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Thread: Visible Camp

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    Visible Camp

    Ok guys,
    So I am planning on doing my first back pack hunt this weekend close to home for my special draw mule deer tag. I have read that most people hunting high country mule deer will not ever have a fire in camp to try and limit the deers knowledge of them being in the area. I am curious as to what you guys do to dry out hunting clothing, as it looks like it easily rain/snow up there this weekend. Is it best to make a fire if you need to dry clothes?

    Thanks
    Mitch
    Hunt hard, and trust your instincts

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    You will need heat or sun to dry out anything. I prefer not to have a fire, but I will make one when I need it. Wet clothes can be dangerous in the high country.

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    If you are only going in for the weekend, I would suggest taking an extra set of clothes with you. The extra weight will be worth it when the sun goes down and you are cold. I would also take a Jetboil with you so that you are able to have something warm to eat and drink. With the way the weather is today, you are bound to have some wet clothes. Like Bitterroot said, make a fire if you need it. Don't forget to your Wetfire, fire starter, or cottonballs soaked in petroleum jelly. Good luck.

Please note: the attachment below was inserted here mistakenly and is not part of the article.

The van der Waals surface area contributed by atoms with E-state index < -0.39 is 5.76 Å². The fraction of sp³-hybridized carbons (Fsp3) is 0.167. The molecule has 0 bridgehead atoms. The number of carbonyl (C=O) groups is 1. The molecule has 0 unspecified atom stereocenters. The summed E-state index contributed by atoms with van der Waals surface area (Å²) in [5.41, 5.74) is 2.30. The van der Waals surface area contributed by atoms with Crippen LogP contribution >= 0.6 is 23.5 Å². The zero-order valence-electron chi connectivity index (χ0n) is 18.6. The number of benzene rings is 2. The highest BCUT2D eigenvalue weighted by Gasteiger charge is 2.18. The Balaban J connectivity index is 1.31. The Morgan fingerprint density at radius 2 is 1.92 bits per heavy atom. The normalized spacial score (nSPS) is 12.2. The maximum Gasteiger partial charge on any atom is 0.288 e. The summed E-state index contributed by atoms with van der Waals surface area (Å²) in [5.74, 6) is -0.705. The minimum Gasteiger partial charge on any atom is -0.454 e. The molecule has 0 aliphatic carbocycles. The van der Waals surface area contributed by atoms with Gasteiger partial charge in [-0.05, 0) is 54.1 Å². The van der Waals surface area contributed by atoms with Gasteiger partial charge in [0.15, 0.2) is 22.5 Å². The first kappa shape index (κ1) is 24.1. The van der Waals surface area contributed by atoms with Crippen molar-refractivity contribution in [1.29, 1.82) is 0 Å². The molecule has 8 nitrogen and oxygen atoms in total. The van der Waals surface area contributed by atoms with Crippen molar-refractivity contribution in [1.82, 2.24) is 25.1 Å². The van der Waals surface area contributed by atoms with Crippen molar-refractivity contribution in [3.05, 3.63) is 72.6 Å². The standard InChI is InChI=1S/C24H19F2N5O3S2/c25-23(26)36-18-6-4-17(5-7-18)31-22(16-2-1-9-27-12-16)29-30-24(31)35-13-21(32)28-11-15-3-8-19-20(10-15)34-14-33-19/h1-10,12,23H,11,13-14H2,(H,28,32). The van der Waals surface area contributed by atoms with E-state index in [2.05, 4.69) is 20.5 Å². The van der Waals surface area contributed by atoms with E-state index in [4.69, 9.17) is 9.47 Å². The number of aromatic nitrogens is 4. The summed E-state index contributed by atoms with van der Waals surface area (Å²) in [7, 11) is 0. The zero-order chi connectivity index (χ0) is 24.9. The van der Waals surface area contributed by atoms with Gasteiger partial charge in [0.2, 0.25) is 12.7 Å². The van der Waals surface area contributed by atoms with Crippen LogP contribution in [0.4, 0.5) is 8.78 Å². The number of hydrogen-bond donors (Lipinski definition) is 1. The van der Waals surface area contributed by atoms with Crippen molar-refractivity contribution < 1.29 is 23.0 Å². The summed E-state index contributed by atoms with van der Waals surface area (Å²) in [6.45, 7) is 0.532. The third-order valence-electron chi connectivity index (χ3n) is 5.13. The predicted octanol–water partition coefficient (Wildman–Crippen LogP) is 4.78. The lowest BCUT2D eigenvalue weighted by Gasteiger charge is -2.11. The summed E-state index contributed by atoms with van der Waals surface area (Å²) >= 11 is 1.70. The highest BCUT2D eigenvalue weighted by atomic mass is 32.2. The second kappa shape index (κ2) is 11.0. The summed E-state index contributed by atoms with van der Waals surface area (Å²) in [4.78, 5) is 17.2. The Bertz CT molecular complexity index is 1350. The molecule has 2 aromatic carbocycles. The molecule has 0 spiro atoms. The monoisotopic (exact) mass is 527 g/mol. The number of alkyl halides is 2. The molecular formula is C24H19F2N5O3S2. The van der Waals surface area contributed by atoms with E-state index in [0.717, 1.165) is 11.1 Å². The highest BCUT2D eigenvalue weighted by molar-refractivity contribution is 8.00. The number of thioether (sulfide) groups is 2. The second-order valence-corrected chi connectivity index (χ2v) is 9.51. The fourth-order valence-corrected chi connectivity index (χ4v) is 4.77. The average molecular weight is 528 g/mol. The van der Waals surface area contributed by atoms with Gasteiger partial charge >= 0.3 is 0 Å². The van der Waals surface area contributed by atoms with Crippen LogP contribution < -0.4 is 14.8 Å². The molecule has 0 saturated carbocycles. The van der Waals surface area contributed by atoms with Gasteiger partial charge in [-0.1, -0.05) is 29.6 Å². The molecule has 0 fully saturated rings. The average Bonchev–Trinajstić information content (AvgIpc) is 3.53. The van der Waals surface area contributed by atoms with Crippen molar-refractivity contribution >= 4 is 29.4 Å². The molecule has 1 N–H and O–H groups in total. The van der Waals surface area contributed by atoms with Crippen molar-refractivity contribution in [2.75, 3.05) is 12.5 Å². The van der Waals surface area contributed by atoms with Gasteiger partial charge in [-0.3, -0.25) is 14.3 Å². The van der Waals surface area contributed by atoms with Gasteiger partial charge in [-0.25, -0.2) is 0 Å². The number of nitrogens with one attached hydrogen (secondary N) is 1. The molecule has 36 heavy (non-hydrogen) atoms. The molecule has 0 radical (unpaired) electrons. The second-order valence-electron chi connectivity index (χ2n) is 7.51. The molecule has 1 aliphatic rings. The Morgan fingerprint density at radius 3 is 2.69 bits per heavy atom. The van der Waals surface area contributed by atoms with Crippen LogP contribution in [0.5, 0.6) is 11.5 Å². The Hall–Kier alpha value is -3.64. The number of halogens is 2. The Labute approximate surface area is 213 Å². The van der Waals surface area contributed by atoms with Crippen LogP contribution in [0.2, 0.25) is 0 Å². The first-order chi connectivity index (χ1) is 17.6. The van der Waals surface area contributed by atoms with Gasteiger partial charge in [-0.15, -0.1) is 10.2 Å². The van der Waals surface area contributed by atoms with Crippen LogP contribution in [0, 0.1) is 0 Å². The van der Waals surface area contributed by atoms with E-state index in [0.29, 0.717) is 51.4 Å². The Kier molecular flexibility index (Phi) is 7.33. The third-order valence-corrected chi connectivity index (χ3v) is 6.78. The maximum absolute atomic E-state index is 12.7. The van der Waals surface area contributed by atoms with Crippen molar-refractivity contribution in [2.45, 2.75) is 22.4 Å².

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    Agreed. If for any reason your clothes get wet while in the high country on an overnight hunt and theres no sun out. Youll need to build a fire to dry the wet clothes or you may end up getting froze out and completely having to leave your hunting area.
    Its the spirit of the wild.

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    I have not had the issue, but I have read that guys going into the high country knowing they will get wet will actually change their camp spot to an area where they can build a fire and keep it out of vision from the area they are hunting. It may mean for a longer morning hike, but food for thought.

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    You should not be wearing clothing that gets so wet it compromises the insulation value. Sure, everything will get a bit damp, but keep your base layer dry and it isn't a problem. You can dry most polypro or other base layers by putting them into your sleeping bag at night. The natural wicking motion will dry the garmet, which you can wear again comfortably the next day. I know it is counter-intuitive, but it works.
    Now if you fall in the river, or are dumb enough to wear all cotton in a rain storm, there isn't much alternative to a big fire. But the fire will compromise your hunting...
    llp

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    I have been on Mt Goat hunts where we have taken a goat within 400 yds of our base camp. All of the deer and elk camps I've been on have had fires nightly. Most of these have been highly successful. Of course these were camps with horses and we generally hunted a mile or more away from camp. On spike camps we tend to be more careful with everything, including fire. But I would rather build a fire and chance losing a hunting opportunity than not build one and be wet and miserable, or something more serious!
    NRA Life Member OHA Life Member
    Hunter for Life

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    using your sleeping bag to dry clothes while you sleep, works really well. if using a bivy sack, take the sleeping bag out of the bivy sack during the day, so the sleeping bag can dry out. also where the right clothes and you will be warm and wet.

 

 

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